A: Competition, I guess. For some reason, something has really sped up for this class. Since kids are making decisions much sooner, we’ve had to adjust and develop relationships sooner so we could get them on campus. We’re hosting about 15 kids on Saturday – 10 from Nebraska and five more from out-of-state. We’ve changed the math and are making Junior Day more specialized than the 45 or so kids we’ve hosted at once in the past. We’ve invited just the top players in the area on this one. We’ll host another one in the spring, and then we’ll probably host another Big Red Weekend after that.
Q: Is everyone in the recruiting game accelerating like Nebraska is?
A: I would think so, just seeing the number of offered guys that are already out there. They’re getting their offers earlier than ever before. You can read or follow that on Twitter, etcetera. So many head coaches are getting out there early. They can’t visit with the 2014 kids that are juniors right now but they can stop by the school and see the coach. So we have to do the same thing, and we’re asking Bo (Pelini) when he’s doing his home visits on this year’s class to visit the same schools so he can get an idea of what will be coming down the pipeline in the future.
Q: Seems like Bo is here, there and everywhere. How hard do you push him?
A: He’s been on the road every day for this whole recruiting cycle all the way through December and all the way through January. He’s been a trooper. He’s really going hard.
Q: How often is he on the road
A: It’s about 50-50. Sometimes, he’s by himself, and sometimes he’s with others. It’s all based on whatever and wherever we can be the most efficient.
Q: In a nutshell, what’s the most pivotal point in recruiting?
A: Getting kids to visit. Whenever we can get them on campus, they’re sold. Everybody that comes here talks about the great visit they had in Lincoln. It’s the same thing about the home visits with Bo because he tells you: ‘This is what it’s really going to be like here. Sure, we want you to be a great football player and all that, but it’s more important about what kind of person you are and what kind of man you become.’ That’s what parents need to hear, and, fortunately, Bo not only says it, but backs it up. And that makes him a very successful closer in recruiting.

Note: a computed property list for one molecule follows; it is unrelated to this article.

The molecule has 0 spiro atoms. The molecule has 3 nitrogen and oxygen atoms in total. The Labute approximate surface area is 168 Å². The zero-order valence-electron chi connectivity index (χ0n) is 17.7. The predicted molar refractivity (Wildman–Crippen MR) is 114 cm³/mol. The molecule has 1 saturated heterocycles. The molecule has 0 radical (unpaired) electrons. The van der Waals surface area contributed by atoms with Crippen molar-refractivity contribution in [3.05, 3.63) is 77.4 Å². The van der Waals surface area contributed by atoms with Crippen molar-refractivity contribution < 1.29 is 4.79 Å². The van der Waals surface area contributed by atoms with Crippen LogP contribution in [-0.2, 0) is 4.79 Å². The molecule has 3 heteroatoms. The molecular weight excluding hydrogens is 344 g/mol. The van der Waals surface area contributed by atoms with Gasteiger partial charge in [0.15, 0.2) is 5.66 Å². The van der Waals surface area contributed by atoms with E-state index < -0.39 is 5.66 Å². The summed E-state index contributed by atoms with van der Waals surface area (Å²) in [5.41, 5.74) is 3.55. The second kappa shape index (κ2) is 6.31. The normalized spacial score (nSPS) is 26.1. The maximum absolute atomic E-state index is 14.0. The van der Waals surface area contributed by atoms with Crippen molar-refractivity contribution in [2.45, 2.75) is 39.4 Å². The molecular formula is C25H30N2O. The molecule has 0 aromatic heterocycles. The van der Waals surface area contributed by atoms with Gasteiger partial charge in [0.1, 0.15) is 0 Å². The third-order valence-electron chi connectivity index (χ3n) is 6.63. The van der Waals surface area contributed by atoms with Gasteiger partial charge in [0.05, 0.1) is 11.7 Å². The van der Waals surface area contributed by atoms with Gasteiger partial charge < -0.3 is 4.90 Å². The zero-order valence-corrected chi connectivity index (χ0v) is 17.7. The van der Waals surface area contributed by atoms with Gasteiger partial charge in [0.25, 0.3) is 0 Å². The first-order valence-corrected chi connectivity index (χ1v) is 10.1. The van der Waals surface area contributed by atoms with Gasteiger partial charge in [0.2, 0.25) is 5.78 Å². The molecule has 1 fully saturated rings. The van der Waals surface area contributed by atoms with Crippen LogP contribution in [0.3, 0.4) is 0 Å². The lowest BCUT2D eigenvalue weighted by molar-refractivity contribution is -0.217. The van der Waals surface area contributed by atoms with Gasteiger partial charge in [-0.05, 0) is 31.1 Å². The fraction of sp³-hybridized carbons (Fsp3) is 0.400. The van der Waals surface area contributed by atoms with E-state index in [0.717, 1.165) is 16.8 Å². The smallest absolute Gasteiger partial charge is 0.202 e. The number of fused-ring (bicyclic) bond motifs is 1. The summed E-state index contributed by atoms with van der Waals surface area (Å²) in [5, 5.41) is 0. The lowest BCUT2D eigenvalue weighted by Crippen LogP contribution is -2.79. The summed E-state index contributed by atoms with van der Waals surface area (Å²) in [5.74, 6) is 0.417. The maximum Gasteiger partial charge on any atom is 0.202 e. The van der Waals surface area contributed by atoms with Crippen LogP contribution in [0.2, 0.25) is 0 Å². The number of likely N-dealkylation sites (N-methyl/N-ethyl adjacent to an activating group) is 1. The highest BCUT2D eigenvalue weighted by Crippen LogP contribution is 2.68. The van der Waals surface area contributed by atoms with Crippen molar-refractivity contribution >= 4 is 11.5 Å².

Q: What are Nebraska’s biggest recruiting advantages?
A: No. 1 is the tradition of the program itself. Even though the ‘90s was the last time we won a conference championship or a national championship, we still get a lot of respect from a football program standpoint all over the country. We’re one of only four teams to win at least nine games every year over the last five years. The other three teams that have done that are Alabama, Oregon and Boise State, so we’re in pretty good company.
Q: What ranks second?
A: I would say the overall philosophy that Bo has and what type of person he wants to recruit. Parents know we can get their kids to the next level because we have a strong track record for doing that.
Q: What’s the most surprising part of football recruiting?
A: Once we get recruits to Lincoln, both the parents and the kids are pleasantly surprised by the city. Our facilities are probably as good as anywhere. Other schools may have as good a weight room or as good an indoor facility as what we have, but when you combine everything that we have in all the different departments and the people that are going to help their son get to that level we’re talking about, that’s what I think impresses – and surprises – people the most.
Q: Coaches and staffers are always talking about the importance of centralized facilities. How does that affect recruiting?
A: It’s a big differentiator. Recruits can see how easy it is to walk out of a chemistry class and a few minutes later be in one of the best, if not the best, student-life complex in the country. They can study there and then walk a few yards down the hall and be eating at one of the best training tables in the country. It’s important when everything’s adjacent. You’re immediately connected to academics and life skills and all of the support systems that are going to keep you on task in the classroom and in the community at the same time you’re getting better every day as an athlete.
Q: Do you use the Heisman Trophy/GameDay Experience Room videos to recruit?
A: We do – off-season and in-season. They give everybody a big taste of what they’ll see when they actually make an official visit that fall.
Q: Nebraska leads the nation with a former Husker on at least one roster for 20 straight Super Bowls. Does something like that influence recruiting?
A: We think it does. That’s why we sent it to all of our recruits to make sure they understand another part of our tradition and our history that’s important to them. We’re convinced we have what it takes to succeed at the next level.